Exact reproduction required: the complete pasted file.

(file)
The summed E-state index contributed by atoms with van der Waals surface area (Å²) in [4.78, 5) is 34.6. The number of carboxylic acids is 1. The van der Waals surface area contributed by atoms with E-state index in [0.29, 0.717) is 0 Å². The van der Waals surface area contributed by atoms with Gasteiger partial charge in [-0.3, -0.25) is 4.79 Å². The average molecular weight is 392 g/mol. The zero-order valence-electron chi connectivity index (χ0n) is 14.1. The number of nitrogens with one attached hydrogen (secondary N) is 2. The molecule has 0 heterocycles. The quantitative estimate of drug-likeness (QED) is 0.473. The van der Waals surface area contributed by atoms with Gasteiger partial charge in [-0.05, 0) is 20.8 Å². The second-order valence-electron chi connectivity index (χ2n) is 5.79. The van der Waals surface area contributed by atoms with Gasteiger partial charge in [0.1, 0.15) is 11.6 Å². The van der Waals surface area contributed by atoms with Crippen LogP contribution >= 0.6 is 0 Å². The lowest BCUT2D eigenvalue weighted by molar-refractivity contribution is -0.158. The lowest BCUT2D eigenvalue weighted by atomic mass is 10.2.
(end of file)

The summed E-state index contributed by atoms with van der Waals surface area (Å²) in [4.78, 5) is 34.6. The number of carboxylic acids is 1. The van der Waals surface area contributed by atoms with E-state index in [0.29, 0.717) is 0 Å². The van der Waals surface area contributed by atoms with Gasteiger partial charge in [-0.3, -0.25) is 4.79 Å². The average molecular weight is 392 g/mol. The zero-order valence-electron chi connectivity index (χ0n) is 14.1. The number of nitrogens with one attached hydrogen (secondary N) is 2. The molecule has 0 heterocycles. The quantitative estimate of drug-likeness (QED) is 0.473. The van der Waals surface area contributed by atoms with Gasteiger partial charge in [-0.05, 0) is 20.8 Å². The second-order valence-electron chi connectivity index (χ2n) is 5.79. The van der Waals surface area contributed by atoms with Gasteiger partial charge in [0.1, 0.15) is 11.6 Å². The van der Waals surface area contributed by atoms with Crippen LogP contribution >= 0.6 is 0 Å². The lowest BCUT2D eigenvalue weighted by molar-refractivity contribution is -0.158. The lowest BCUT2D eigenvalue weighted by atomic mass is 10.2.